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Dissecting CSIS’ Statement Concerning Indefinite Metadata Retention

The Canada Security Intelligence Service (CSIS) released a public statement after the Federal Court found the Service to be breaking the law by permanently retaining metadata they had been collecting. To date, the Public Safety Minister has refused to clarify the numbers of Canadians who have been caught up in this ‘catch once, catch forever’ surveillance regime.

The Service’s statement is incredibly misleading. It is designed to trick Canadians and parliamentarians into thinking that CSIS didn’t do anything that was really ‘that’ bad. I fundamentally disagree with CSIS’ activities in this regard and, as a result, I’ve conducted a detailed evaluation of each sentence of the Service’s statement.

You can read my dissection of CSIS’ statement at Technology, Thoughts, and Trinkets.

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Canada’s spy agency illegally kept data for a decade, court rules

To be clear, the judge’s ruling:

  1. Found that CSIS had deliberately been misleading/lying to the court for a decade concerning the agency’s permanent retention of metadata;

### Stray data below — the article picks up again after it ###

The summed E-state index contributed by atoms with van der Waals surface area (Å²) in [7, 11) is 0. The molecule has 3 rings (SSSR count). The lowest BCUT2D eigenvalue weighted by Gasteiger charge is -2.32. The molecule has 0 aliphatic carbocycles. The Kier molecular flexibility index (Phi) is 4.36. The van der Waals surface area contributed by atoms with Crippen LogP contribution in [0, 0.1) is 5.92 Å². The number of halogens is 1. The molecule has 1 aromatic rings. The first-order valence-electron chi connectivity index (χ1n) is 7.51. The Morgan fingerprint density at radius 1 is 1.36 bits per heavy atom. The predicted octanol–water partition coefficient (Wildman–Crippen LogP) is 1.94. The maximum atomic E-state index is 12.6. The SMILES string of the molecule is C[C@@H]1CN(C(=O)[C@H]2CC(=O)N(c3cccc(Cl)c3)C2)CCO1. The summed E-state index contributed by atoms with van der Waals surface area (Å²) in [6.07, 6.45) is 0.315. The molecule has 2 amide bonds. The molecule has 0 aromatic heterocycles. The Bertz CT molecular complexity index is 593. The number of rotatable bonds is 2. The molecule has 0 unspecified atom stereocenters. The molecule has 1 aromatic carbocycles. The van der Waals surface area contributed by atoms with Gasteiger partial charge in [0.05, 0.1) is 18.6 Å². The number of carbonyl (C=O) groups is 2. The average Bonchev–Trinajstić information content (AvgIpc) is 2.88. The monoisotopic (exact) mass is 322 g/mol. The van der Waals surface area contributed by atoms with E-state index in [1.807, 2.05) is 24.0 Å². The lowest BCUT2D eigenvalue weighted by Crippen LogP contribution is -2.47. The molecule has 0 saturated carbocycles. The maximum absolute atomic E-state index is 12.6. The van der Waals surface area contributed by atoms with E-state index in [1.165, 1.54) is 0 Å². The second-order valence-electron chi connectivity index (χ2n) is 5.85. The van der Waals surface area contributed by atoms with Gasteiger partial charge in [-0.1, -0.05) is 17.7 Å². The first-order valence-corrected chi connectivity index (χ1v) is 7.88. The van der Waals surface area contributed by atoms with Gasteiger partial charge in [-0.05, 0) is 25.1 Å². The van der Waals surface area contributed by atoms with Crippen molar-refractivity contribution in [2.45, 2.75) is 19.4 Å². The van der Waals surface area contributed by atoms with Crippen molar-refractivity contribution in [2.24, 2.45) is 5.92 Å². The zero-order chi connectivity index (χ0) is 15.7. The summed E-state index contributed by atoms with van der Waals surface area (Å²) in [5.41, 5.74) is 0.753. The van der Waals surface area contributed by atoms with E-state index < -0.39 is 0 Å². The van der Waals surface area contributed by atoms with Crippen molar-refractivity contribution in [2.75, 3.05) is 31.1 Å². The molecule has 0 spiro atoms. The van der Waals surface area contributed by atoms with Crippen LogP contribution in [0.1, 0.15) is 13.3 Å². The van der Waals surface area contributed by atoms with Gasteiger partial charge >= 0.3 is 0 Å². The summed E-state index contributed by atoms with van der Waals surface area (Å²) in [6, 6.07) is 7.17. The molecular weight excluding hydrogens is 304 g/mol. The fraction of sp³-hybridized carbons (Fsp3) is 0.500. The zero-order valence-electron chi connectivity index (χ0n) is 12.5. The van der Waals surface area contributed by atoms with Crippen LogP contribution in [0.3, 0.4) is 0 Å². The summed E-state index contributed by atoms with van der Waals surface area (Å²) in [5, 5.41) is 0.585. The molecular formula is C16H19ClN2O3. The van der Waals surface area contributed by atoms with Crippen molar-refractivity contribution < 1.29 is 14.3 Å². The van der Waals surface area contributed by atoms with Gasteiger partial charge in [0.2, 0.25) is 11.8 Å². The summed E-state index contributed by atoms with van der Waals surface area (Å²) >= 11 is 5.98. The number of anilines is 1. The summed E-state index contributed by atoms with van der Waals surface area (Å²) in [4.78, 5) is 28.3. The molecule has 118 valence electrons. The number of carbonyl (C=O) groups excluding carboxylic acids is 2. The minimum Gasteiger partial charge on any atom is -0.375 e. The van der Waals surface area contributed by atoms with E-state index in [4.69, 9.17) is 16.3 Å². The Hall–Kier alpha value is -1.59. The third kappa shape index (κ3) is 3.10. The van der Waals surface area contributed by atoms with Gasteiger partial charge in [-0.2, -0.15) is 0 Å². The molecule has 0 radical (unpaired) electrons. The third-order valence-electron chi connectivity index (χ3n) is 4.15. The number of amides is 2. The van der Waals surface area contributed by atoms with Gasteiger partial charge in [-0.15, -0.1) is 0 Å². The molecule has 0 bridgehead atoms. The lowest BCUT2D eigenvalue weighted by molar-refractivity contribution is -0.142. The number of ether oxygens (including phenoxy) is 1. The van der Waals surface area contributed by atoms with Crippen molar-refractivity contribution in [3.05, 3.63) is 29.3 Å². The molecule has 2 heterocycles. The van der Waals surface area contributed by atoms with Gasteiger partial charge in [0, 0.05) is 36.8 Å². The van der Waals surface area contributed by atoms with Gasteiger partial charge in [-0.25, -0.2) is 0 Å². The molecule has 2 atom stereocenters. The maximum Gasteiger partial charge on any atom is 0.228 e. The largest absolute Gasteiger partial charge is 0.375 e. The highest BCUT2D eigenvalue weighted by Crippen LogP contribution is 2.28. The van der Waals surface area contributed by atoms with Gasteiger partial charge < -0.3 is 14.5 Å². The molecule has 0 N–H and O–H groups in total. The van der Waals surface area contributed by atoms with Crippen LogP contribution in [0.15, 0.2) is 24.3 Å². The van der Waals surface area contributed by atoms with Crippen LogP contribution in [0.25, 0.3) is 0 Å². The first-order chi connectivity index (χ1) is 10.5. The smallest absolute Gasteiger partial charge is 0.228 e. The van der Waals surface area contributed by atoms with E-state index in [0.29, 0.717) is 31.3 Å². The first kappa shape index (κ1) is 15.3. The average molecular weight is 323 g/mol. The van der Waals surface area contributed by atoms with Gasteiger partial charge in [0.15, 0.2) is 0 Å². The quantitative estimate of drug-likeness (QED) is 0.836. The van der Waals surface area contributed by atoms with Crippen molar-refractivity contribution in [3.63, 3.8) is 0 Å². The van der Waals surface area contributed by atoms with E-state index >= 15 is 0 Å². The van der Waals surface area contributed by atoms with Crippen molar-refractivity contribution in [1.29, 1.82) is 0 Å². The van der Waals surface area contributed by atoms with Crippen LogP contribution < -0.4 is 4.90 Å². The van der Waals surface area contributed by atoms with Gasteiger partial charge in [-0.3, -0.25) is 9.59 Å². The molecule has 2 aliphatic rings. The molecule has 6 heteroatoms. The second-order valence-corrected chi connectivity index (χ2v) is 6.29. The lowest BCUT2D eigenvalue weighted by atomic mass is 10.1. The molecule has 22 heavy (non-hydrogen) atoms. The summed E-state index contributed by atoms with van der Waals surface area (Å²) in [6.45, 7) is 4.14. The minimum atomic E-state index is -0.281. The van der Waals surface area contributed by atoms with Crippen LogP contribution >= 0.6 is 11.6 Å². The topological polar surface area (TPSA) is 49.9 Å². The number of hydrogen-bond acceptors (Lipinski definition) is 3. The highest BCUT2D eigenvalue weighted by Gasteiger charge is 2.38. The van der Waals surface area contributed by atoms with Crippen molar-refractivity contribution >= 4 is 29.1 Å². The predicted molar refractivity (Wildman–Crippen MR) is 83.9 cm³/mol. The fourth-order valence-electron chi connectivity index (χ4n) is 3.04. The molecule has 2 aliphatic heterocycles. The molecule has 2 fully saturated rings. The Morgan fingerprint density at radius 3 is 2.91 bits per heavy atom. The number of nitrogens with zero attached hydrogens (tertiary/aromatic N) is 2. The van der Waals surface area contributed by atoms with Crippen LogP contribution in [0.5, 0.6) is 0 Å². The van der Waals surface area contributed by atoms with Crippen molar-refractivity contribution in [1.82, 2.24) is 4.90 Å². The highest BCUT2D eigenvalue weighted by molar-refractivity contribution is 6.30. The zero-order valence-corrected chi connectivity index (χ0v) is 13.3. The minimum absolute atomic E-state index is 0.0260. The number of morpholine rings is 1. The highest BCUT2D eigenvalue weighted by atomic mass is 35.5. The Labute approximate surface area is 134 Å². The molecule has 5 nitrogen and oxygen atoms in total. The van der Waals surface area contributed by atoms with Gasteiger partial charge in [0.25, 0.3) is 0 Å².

2. Raised the prospect of contempt of court proceedings against CSIS and its attorneys at the Department of Justice;
  3. Approved changes to unknown warrants (we’re not allowed, as members of the public, to know the warranting powers of CSIS it seems);
  4. Did not require CSIS to delete or stop using the metadata it had illegally collected, on grounds that doing so could raise jurisdictional issues. Translation: the information has been shared, or mixed with, foreign agencies’ metadata already and thus prevents the court from easily crafting a judgment around its use;
  5. CSIS did not believe that it was required to be fully transparent with the federal court that issues CSIS’ warrants on grounds that the court was ‘not an oversight body’;
  6. CSIS had internally, with Department of Justice guidance, secretly reinterpreted laws to cloak its actions in the guise of lawfulness (internally) while deliberately hiding such interpretations and the implications thereof from the court.

Canada has a national security consultation going on, and part of it raises the question of ‘does Canada have sufficient oversight and accountability for its national security operations?’ If you care about these issues, go and spend some time sending a message to the government.

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How Canada’s Anti-Cyberbullying Law Is Being Used to Spy on Journalists

From Motherboard: